This column is a part of a series of articles about Ukrainian culture and history. Our mission is to be your guide to the language, culture, and history of your Ukrainian ancestors. So follow us and learn more about your roots.
Large-scale emigration from Ukraine to the USA can be divided into four migration waves:
Ukrainian immigrants near a church in North Dakota
The First Wave: Late 19th to early 20th century (1890 – 1914)
According to immigration statistics, 260,097 immigrants came from Ukraine to the U.S. during 1899 – 1920. These immigrants were recorded mainly as “Ruthenians”. Some immigrants from Ukraine were registered as Russians or Austrians. The biggest challenge in analysing the First Wave is that Ukraine did not exist as an independent country, and its territory was divided among several countries.
One of the first Ukrainian Baptists-immigrants to the U.S.
Most first immigrants worked as strikebreakers or “scabs” in the Pennsylvania mines. The majority came from western Ukraine. They left their families searching for prosperity, travelled to some ports in Europe and then were packed into steerage on ships for the long journey to America.
Ukrainians settled in urban villages near other Slavs, Poles, Jews, and Slovaks, seeking a sense of community. Their lives were mainly concentrated in the neighbourhood of Orthodox or Eastern Catholic churches.
Unlike the Ukrainian Canadians, few of the early Ukrainian Americans farmed.
Priest A. Honcharenko among the readers of his newspaper “Freedom” (“Свобода”) 1901 р.
The Second Wave: interwar period (1922–1936)
About 15,000 Ukrainians came to the U.S. during the period between World Wars. These people were mainly political and ideological refugees who were seeking asylum from the Soviet Union. They were mainly nationalists who wanted to save their families.
Ukrainian family on the way to the States
It was the Great Depression in the U.S. from 1929 to 1936, and there were restrictions towards immigration which noticeably decreased the number of incoming Ukrainians.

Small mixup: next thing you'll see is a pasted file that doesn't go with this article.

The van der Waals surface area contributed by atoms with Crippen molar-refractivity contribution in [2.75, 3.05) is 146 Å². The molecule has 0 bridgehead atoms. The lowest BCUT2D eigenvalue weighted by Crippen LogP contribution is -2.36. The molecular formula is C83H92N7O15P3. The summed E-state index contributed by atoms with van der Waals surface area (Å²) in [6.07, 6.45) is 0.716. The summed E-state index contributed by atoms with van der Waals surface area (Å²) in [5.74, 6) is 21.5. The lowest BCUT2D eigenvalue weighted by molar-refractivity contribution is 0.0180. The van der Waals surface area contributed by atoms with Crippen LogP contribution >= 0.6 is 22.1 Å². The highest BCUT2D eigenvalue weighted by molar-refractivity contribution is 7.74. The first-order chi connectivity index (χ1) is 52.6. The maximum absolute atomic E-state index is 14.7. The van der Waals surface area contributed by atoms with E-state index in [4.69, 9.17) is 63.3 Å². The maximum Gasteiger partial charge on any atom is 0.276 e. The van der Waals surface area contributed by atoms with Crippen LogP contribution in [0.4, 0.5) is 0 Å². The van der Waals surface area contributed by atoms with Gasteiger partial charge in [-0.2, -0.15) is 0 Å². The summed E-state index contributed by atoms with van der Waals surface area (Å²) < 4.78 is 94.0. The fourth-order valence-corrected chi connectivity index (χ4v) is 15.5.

The Third Wave: post-World War II (1945 – 1953)
The majority of the Third Wave immigrants came as displaced people and prisoners of war from the refugee camps in Germany, Austria, Belgium or the U.K. Most people couldn’t come back to Soviet Ukraine because they were treated as deserters at home.
The size of this migration wave is estimated at 80,000. Many intelligent and well-educated immigrants made a significant impact on Ukrainian diaspora life in the U.S.
The Fourth Wave: economic immigration (1989 – present)
This wave started in 1988, three years before the country’s independence. This emigration was triggered by an amendment that intended to allow religious minorities, mainly Jews, to emigrate from the Soviet Union.
With the independence of Ukraine, the Iron Curtain fell, and Ukrainians could legally migrate.
Starting in 1998, persons of Ukrainian nationality became the dominant component of this migration wave. Many settled in places with few or no Ukrainians. The main reasons were a willingness to improve their quality of life or family reunion.
With the beginning of war in Donbas, some researchers even say about the Fifth Wave of immigration because there are still many people coming to the States.
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